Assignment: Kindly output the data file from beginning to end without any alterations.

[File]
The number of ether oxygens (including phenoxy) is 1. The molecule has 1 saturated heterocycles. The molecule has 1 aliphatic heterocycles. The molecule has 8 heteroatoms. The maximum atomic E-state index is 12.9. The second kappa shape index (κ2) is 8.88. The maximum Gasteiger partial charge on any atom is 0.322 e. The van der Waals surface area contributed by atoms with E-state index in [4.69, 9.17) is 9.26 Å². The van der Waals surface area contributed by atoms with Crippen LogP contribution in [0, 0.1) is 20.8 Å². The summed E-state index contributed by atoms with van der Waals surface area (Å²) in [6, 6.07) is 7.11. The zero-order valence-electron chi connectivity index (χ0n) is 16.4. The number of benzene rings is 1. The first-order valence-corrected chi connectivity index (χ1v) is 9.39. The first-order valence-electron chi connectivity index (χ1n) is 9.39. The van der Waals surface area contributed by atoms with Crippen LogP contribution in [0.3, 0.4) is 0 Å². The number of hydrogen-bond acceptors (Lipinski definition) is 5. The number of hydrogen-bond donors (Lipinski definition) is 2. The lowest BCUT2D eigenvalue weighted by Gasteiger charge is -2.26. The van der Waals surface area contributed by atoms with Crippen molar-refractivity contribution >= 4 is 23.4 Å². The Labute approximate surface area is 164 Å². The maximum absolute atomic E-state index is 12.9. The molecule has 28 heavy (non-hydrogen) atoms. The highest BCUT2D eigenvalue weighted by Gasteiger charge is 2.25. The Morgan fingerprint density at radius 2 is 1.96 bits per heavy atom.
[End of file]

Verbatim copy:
The number of ether oxygens (including phenoxy) is 1. The molecule has 1 saturated heterocycles. The molecule has 1 aliphatic heterocycles. The molecule has 8 heteroatoms. The maximum atomic E-state index is 12.9. The second kappa shape index (κ2) is 8.88. The maximum Gasteiger partial charge on any atom is 0.322 e. The van der Waals surface area contributed by atoms with E-state index in [4.69, 9.17) is 9.26 Å². The van der Waals surface area contributed by atoms with Crippen LogP contribution in [0, 0.1) is 20.8 Å². The summed E-state index contributed by atoms with van der Waals surface area (Å²) in [6, 6.07) is 7.11. The zero-order valence-electron chi connectivity index (χ0n) is 16.4. The number of benzene rings is 1. The first-order valence-corrected chi connectivity index (χ1v) is 9.39. The first-order valence-electron chi connectivity index (χ1n) is 9.39. The van der Waals surface area contributed by atoms with Crippen LogP contribution in [0.3, 0.4) is 0 Å². The number of hydrogen-bond acceptors (Lipinski definition) is 5. The number of hydrogen-bond donors (Lipinski definition) is 2. The lowest BCUT2D eigenvalue weighted by Gasteiger charge is -2.26. The van der Waals surface area contributed by atoms with Crippen molar-refractivity contribution >= 4 is 23.4 Å². The Labute approximate surface area is 164 Å². The maximum absolute atomic E-state index is 12.9. The molecule has 28 heavy (non-hydrogen) atoms. The highest BCUT2D eigenvalue weighted by Gasteiger charge is 2.25. The Morgan fingerprint density at radius 2 is 1.96 bits per heavy atom.